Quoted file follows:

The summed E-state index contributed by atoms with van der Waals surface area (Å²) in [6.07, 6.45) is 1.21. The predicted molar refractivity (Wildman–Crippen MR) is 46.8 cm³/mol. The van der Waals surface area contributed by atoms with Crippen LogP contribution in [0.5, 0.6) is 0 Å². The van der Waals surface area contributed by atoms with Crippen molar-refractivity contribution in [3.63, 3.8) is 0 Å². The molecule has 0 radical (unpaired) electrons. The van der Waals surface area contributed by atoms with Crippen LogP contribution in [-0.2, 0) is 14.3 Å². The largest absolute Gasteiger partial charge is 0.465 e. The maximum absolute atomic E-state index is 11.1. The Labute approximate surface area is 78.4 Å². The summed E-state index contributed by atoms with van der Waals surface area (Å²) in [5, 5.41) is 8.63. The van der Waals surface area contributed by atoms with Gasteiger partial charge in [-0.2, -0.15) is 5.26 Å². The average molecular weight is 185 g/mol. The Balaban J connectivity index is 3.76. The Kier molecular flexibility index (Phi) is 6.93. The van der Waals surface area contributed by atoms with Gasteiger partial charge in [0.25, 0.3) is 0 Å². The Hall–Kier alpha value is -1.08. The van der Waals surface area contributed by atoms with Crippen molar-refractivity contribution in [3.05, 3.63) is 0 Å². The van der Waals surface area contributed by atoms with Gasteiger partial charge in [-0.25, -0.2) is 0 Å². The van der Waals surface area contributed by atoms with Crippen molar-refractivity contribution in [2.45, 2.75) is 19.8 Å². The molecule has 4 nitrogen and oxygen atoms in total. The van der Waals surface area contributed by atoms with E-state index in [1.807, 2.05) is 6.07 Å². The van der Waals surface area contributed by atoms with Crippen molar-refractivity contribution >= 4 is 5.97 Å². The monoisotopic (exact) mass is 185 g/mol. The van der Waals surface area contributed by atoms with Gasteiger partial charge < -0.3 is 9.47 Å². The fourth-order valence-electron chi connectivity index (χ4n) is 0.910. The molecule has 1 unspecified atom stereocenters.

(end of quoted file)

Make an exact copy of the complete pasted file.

The summed E-state index contributed by atoms with van der Waals surface area (Å²) in [6.07, 6.45) is 1.21. The predicted molar refractivity (Wildman–Crippen MR) is 46.8 cm³/mol. The van der Waals surface area contributed by atoms with Crippen LogP contribution in [0.5, 0.6) is 0 Å². The van der Waals surface area contributed by atoms with Crippen molar-refractivity contribution in [3.63, 3.8) is 0 Å². The molecule has 0 radical (unpaired) electrons. The van der Waals surface area contributed by atoms with Crippen LogP contribution in [-0.2, 0) is 14.3 Å². The largest absolute Gasteiger partial charge is 0.465 e. The maximum absolute atomic E-state index is 11.1. The Labute approximate surface area is 78.4 Å². The summed E-state index contributed by atoms with van der Waals surface area (Å²) in [5, 5.41) is 8.63. The van der Waals surface area contributed by atoms with Gasteiger partial charge in [-0.2, -0.15) is 5.26 Å². The average molecular weight is 185 g/mol. The Balaban J connectivity index is 3.76. The Kier molecular flexibility index (Phi) is 6.93. The van der Waals surface area contributed by atoms with Gasteiger partial charge in [0.25, 0.3) is 0 Å². The Hall–Kier alpha value is -1.08. The van der Waals surface area contributed by atoms with Crippen molar-refractivity contribution in [3.05, 3.63) is 0 Å². The van der Waals surface area contributed by atoms with Gasteiger partial charge in [-0.25, -0.2) is 0 Å². The van der Waals surface area contributed by atoms with Crippen molar-refractivity contribution in [2.45, 2.75) is 19.8 Å². The molecule has 4 nitrogen and oxygen atoms in total. The van der Waals surface area contributed by atoms with E-state index in [1.807, 2.05) is 6.07 Å². The van der Waals surface area contributed by atoms with Crippen molar-refractivity contribution >= 4 is 5.97 Å². The monoisotopic (exact) mass is 185 g/mol. The van der Waals surface area contributed by atoms with Gasteiger partial charge < -0.3 is 9.47 Å². The fourth-order valence-electron chi connectivity index (χ4n) is 0.910. The molecule has 1 unspecified atom stereocenters.